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Posts Tagged with "Panama"

Telling lies about Fidel

December 10, 2016

The death of Fidel Castro, for those of us living in the belly of the beast, has meant being forced to endure non-stop lies and hypocrisy from the mass media about Fidel. According to our “free press,” Fidel was a “brutal dictator” who would not allow “democratic” elections like we have here. Two words put the lie to the story that U.S.-style elections bring justice and prosperity: Donald Trump.

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Filed Under: Haiti and Latin America
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From traditional rhythms to knowledge of self

February 27, 2016

Miguel Gonalez is a Colombian man who teaches youth how to play the traditional African-Indiginous rhythms of our ancestors from all over Africa and the Americas, opening the door for children intellectually trapped in the system’s schools to develop a knowledge of self, with the first steps being through playing the heartbeat, the drums. His organization, New Urban Drum Culture, is unique in its approach in helping to build self-esteem in at-risk inner-city youth.

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Filed Under: Culture Stories
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Meet Dr. Brown, head of the African American Studies Department at Merritt College

February 1, 2015

Dr. Siri Brown is a professor at Merritt College in Oakland and head of its African American Studies Department. She is an academic who understands her role in the classroom, giving young people a knowledge of self and opening fertile minds to the social realities that are oppressing their people as well. She has been an example for present day and future academics for over a decade on how to teach history in a living way.

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Filed Under: Culture Stories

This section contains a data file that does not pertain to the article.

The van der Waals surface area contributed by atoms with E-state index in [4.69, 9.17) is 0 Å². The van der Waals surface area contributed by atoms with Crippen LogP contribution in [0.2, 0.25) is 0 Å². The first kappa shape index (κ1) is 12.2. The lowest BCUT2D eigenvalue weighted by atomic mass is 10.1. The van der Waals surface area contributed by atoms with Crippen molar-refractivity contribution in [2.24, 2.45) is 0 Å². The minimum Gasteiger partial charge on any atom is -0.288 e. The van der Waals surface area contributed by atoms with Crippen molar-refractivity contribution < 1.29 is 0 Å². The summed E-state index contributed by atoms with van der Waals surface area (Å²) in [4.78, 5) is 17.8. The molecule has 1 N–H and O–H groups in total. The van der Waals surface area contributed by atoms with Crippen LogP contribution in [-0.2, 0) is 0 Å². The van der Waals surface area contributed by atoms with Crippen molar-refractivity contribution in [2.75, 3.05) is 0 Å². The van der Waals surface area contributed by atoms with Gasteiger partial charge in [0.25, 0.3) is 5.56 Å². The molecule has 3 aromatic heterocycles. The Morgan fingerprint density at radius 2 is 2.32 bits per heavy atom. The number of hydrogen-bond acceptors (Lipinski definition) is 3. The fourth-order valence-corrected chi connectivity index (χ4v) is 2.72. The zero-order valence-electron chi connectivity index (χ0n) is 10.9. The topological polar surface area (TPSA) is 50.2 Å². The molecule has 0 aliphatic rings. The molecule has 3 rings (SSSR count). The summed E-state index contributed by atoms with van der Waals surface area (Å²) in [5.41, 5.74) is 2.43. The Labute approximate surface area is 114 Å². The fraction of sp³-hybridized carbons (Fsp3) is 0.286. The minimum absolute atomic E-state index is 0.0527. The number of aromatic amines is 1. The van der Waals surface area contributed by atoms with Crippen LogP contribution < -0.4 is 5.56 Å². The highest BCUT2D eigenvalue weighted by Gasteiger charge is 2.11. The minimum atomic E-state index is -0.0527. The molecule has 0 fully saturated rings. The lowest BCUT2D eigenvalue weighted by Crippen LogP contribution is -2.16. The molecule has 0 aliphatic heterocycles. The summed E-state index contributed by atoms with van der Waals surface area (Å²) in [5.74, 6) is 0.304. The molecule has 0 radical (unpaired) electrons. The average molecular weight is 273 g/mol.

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Et tu, Brute? Haiti’s betrayal by Latin America

November 18, 2014

Without Haiti’s help, there would not have been any independent country in Latin America. On January 1, 1816, when Simon Bolivar arrived in Haiti, downtrodden and desperate for help to fight the Spanish, the only two republics in the Western Hemisphere were the United States, where slave ownership was in force, and Haiti, which had fought for and earned its independence in what is still the only successful slave rebellion ever in the world.

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Filed Under: Haiti and Latin America
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Jonathan Jackson Jr.’s foreword to his Uncle George Jackson’s ‘Soledad Brother’ (1994)

August 7, 2012

Nothing is more dangerous to a system that depends on misinformation than a voice that obeys its own dictates and has the courage to speak out. George Jackson’s imprisonment and further isolation within the prison system were clearly a function of the state’s response to his outspoken opposition to the capitalist structure. George was one of the brilliant minds of the 20th century, passionately involved with liberating not only himself, but all of us.

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